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The author explores the ethnic and racial identity formation among high school and college students of racially mixed heritage. The portraits in this book provide a thorough examination of the dynamic ethnic and racial lives of a multifaceted and growing segment of students. Unlike most recent projects on mixed heritage people which are narrow in scope and focus on one set of backgrounds (e.g., black and white or black and Japanese), the subjects in this study represent a vast array of heritages, including those of dual minority ancestry.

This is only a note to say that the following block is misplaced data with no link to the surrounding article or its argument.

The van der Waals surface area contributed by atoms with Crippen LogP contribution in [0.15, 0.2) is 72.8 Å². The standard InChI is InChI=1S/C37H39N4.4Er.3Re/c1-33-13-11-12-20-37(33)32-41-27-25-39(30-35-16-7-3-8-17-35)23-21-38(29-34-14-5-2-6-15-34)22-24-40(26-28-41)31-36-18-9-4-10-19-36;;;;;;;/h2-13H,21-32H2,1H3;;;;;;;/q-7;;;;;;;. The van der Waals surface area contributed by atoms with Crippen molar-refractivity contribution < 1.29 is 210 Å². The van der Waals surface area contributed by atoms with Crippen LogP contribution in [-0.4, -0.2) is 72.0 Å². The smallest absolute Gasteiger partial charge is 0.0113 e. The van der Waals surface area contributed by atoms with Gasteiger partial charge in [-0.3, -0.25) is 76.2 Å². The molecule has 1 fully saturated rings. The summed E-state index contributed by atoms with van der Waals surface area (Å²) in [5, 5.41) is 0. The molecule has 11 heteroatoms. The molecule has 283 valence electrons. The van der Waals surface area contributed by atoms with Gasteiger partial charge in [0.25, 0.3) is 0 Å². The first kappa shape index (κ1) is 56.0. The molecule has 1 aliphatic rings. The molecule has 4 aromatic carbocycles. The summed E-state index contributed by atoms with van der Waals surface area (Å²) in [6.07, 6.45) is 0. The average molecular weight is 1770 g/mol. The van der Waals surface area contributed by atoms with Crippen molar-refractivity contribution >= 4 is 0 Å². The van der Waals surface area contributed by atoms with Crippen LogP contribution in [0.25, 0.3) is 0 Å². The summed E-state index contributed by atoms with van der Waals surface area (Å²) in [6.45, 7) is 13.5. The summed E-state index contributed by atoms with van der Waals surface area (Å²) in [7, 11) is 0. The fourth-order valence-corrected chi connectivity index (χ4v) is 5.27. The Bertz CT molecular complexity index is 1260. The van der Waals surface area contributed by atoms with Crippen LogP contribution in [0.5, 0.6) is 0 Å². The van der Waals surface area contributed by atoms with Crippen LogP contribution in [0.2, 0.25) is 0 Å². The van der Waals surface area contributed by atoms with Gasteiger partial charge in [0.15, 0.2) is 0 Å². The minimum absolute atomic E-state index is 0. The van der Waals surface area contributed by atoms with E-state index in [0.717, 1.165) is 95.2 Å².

The students' stories speak volumes about the uneven nature of racial and ethnic experience within and across traditional communities in contemporary U.S. society. Unlike studies analyzing broad intergroup processes, this work begins by examining the cultural dynamics of the home, contributing valuable insights into the otherwise invisible lives of mixed heritage families. Processes of enculturation and discourse acquisition are considered in the development of ethnic identity. The book also helps to frame how changes within the U.S. racial ecology lead many recently mixed heritage individuals to see themselves as occupying (un)common ground. Finally, this work offers recommendations for educators concerned with creating school contexts that are critically supportive of human diversity.